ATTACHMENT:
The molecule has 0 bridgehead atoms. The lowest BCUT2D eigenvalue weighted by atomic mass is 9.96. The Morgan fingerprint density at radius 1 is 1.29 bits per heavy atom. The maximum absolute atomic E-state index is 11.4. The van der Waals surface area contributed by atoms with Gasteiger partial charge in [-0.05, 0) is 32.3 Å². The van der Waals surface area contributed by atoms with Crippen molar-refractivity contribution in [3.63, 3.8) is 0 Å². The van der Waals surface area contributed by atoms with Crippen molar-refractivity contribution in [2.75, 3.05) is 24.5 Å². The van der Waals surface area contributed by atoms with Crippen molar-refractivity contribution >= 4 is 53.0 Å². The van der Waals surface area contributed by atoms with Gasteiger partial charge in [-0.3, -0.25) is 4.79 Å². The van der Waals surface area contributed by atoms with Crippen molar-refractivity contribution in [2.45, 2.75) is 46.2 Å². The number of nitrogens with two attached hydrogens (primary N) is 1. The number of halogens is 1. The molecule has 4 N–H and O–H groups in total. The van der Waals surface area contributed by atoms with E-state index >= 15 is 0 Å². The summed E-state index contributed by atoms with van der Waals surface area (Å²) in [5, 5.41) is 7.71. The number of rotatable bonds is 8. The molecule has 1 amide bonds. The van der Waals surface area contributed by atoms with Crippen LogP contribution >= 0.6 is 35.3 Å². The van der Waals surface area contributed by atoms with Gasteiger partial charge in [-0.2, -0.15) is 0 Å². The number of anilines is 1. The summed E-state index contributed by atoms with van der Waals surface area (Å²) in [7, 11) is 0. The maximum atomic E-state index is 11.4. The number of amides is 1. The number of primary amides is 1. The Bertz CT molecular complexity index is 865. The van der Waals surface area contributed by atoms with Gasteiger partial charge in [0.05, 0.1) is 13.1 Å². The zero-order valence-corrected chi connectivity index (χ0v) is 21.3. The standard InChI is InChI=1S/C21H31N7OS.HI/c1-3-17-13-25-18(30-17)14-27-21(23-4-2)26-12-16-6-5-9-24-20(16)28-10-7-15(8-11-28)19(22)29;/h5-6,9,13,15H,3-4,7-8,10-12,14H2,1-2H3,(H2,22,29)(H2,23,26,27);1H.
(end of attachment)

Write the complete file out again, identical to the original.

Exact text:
The molecule has 0 bridgehead atoms. The lowest BCUT2D eigenvalue weighted by atomic mass is 9.96. The Morgan fingerprint density at radius 1 is 1.29 bits per heavy atom. The maximum absolute atomic E-state index is 11.4. The van der Waals surface area contributed by atoms with Gasteiger partial charge in [-0.05, 0) is 32.3 Å². The van der Waals surface area contributed by atoms with Crippen molar-refractivity contribution in [3.63, 3.8) is 0 Å². The van der Waals surface area contributed by atoms with Crippen molar-refractivity contribution in [2.75, 3.05) is 24.5 Å². The van der Waals surface area contributed by atoms with Crippen molar-refractivity contribution >= 4 is 53.0 Å². The van der Waals surface area contributed by atoms with Gasteiger partial charge in [-0.3, -0.25) is 4.79 Å². The van der Waals surface area contributed by atoms with Crippen molar-refractivity contribution in [2.45, 2.75) is 46.2 Å². The number of nitrogens with two attached hydrogens (primary N) is 1. The number of halogens is 1. The molecule has 4 N–H and O–H groups in total. The van der Waals surface area contributed by atoms with E-state index >= 15 is 0 Å². The summed E-state index contributed by atoms with van der Waals surface area (Å²) in [5, 5.41) is 7.71. The number of rotatable bonds is 8. The molecule has 1 amide bonds. The van der Waals surface area contributed by atoms with Crippen LogP contribution >= 0.6 is 35.3 Å². The van der Waals surface area contributed by atoms with Gasteiger partial charge in [-0.2, -0.15) is 0 Å². The number of anilines is 1. The summed E-state index contributed by atoms with van der Waals surface area (Å²) in [7, 11) is 0. The maximum atomic E-state index is 11.4. The number of amides is 1. The number of primary amides is 1. The Bertz CT molecular complexity index is 865. The van der Waals surface area contributed by atoms with Gasteiger partial charge in [0.05, 0.1) is 13.1 Å². The zero-order valence-corrected chi connectivity index (χ0v) is 21.3. The standard InChI is InChI=1S/C21H31N7OS.HI/c1-3-17-13-25-18(30-17)14-27-21(23-4-2)26-12-16-6-5-9-24-20(16)28-10-7-15(8-11-28)19(22)29;/h5-6,9,13,15H,3-4,7-8,10-12,14H2,1-2H3,(H2,22,29)(H2,23,26,27);1H.